YouTube's policies and its enforcement of them can be vague and inconsistent.

The company says its rules are based on content, and not the person behind the content.

But CNN Business' attempts to get answers as to YouTube's actions and thinking regarding several channels apparently owned by Ruhe were met with vague answers and new actions by YouTube that contradicted its previous positions.

In addition to the new account Ruhe started Wednesday, CNN Business found two other accounts belonging to him. One focused on his brand of Buddhism; the other, which was dedicated to him livestreaming, contained only two lengthy videos, one of which included mentions of Adolf Hitler and Nazi ideology.

After CNN Business asked YouTube about the accounts, it removed the livestreaming account and the account that Ruhe had started after the new policy was announced last week, though not the account about Buddhism.

A cursory review of the account Ruhe started last week, though, did not reveal any content in obvious violation of YouTube's policies. When CNN Business asked YouTube why it was removed, since both it and the Buddhism account did not immediately seem to be in violation, YouTube responded by removing the Buddhism account. A YouTube spokesperson declined to provide any further explanation about these decisions.

Asked why YouTube hadn't caught an account that had been banned twice before and was making no effort to hide what it was, the YouTube spokesperson said the platform relies on a combination of machine learning and user flags to address banned users making new accounts. The spokesperson also said YouTube removes reuploads of videos when flagged by its systems or users. The spokesperson declined to provide more details about how YouTube will address this issue in the future or how Ruhe was able to create multiple accounts.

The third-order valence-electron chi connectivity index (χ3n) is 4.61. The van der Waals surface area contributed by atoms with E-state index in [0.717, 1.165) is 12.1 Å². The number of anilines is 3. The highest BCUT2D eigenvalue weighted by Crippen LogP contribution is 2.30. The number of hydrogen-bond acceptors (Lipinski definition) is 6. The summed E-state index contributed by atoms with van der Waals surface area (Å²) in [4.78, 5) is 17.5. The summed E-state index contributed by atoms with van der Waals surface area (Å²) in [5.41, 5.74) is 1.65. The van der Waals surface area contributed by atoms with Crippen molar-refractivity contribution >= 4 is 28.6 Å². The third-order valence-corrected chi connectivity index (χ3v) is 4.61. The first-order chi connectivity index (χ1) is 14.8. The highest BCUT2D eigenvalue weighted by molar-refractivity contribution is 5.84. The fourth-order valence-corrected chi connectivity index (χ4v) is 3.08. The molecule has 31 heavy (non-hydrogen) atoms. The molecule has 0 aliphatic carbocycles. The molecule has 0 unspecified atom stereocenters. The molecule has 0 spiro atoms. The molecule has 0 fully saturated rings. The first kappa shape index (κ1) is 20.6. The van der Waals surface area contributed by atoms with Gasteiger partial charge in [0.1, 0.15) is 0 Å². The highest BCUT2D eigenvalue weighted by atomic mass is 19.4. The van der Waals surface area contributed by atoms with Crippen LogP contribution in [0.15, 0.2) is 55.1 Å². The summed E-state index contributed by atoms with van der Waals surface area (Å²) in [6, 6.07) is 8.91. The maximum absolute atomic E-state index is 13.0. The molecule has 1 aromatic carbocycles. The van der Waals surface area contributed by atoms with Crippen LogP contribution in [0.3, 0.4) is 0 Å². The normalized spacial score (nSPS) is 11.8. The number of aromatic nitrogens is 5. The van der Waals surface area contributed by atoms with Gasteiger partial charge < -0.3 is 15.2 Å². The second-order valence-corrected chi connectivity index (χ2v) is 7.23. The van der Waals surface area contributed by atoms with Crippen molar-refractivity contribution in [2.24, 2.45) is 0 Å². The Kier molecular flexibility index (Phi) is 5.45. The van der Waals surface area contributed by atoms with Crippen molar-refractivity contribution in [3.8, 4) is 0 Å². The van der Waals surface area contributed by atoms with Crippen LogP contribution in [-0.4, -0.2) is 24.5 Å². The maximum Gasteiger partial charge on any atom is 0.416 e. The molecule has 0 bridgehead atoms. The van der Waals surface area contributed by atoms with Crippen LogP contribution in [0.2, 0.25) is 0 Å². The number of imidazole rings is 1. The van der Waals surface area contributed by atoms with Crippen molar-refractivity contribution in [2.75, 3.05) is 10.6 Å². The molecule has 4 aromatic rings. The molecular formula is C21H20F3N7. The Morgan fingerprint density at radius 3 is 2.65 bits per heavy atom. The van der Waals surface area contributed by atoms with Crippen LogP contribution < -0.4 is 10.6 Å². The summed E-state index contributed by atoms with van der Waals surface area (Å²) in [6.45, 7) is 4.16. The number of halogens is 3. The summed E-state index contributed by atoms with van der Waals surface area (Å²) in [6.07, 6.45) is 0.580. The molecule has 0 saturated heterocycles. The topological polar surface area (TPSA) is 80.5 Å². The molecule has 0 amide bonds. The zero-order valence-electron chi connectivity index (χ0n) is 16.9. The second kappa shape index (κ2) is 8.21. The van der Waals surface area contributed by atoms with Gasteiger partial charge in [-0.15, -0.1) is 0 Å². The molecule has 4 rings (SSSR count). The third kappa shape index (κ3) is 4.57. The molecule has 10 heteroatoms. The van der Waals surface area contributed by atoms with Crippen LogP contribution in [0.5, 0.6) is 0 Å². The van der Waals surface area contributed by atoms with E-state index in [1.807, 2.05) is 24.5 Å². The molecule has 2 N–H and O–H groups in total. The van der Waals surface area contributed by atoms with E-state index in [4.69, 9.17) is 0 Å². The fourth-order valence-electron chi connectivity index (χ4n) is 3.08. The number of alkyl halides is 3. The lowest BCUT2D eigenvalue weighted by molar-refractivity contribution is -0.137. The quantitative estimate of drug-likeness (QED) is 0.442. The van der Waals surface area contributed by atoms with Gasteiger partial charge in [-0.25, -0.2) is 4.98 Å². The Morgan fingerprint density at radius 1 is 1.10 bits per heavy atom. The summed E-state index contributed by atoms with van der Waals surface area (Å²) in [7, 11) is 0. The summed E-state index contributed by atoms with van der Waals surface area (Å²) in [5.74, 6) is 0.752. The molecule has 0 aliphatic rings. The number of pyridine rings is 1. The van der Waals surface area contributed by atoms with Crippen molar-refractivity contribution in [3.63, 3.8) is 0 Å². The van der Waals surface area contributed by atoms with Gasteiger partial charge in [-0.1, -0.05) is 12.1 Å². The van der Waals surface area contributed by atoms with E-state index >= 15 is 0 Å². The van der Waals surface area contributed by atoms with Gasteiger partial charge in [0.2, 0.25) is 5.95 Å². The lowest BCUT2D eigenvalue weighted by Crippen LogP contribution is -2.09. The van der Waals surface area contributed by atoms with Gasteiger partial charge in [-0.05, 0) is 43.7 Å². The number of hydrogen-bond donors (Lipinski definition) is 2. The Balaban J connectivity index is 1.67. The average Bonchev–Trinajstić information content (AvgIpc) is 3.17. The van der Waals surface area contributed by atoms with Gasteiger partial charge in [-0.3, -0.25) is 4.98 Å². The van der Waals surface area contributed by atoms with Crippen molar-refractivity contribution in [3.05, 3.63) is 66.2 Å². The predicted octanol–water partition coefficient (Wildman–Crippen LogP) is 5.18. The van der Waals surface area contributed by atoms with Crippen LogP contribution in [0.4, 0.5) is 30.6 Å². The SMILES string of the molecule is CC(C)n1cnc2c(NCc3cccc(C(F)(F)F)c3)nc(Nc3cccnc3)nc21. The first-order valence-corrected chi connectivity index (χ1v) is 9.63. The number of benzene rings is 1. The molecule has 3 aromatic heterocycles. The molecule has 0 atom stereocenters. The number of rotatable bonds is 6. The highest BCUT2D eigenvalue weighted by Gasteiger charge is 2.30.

The company has long faced criticism for letting misinformation, conspiracy theories and extremist views spread on its platform.

The company takes action on videos that violate its policies in several ways. It says it has four "pillars" for protecting users from harmful content, including deleting videos, restricting features on "borderline content," promoting authoritative voices, and rewarding trusted creators with the ability to make money from their channel, while demonetizing those who violate its hate speech policies.

YouTube deletes videos for violating its guidelines, including uploading pornography, copyrighted material or content whose primary purpose is inciting hatred.

For videos that are what the company calls "borderline content," it can opt to restrict certain features, such as removing the sidebar that appears to the right of most videos that recommends other content, or restricting the questionable videos from appearing on the "recommended" tab on the YouTube homepage. It can also add a content warning or disable comments.

While YouTube's community guidelines forbid "racial, ethnic, religious, or other slurs where the primary purpose is to promote hatred," it has resisted removing Duke's page, which includes among other things, a video in which he rails against the "Zionist Matrix of Power" that he falsely claims "controls Media, Politics and Banking." Instead, YouTube has chosen to strip away several features from his videos, such as disabling comments, removing the sidebar next to the video that recommends videos and adding a content warning filter.

YouTube can also take action on a channel by cutting off its ability to make money, such as through ads running on its videos. It's unclear whether Duke and Spencer have the ability to monetize their channels, but neither channel appears to have ads running on them.

YouTube's new policies come after Facebook said in March it was banning white supremacist content from its platforms. Facebook's ban came after the suspect in the terror attack at two New Zealand mosques live streamed part of the massacre on its platform.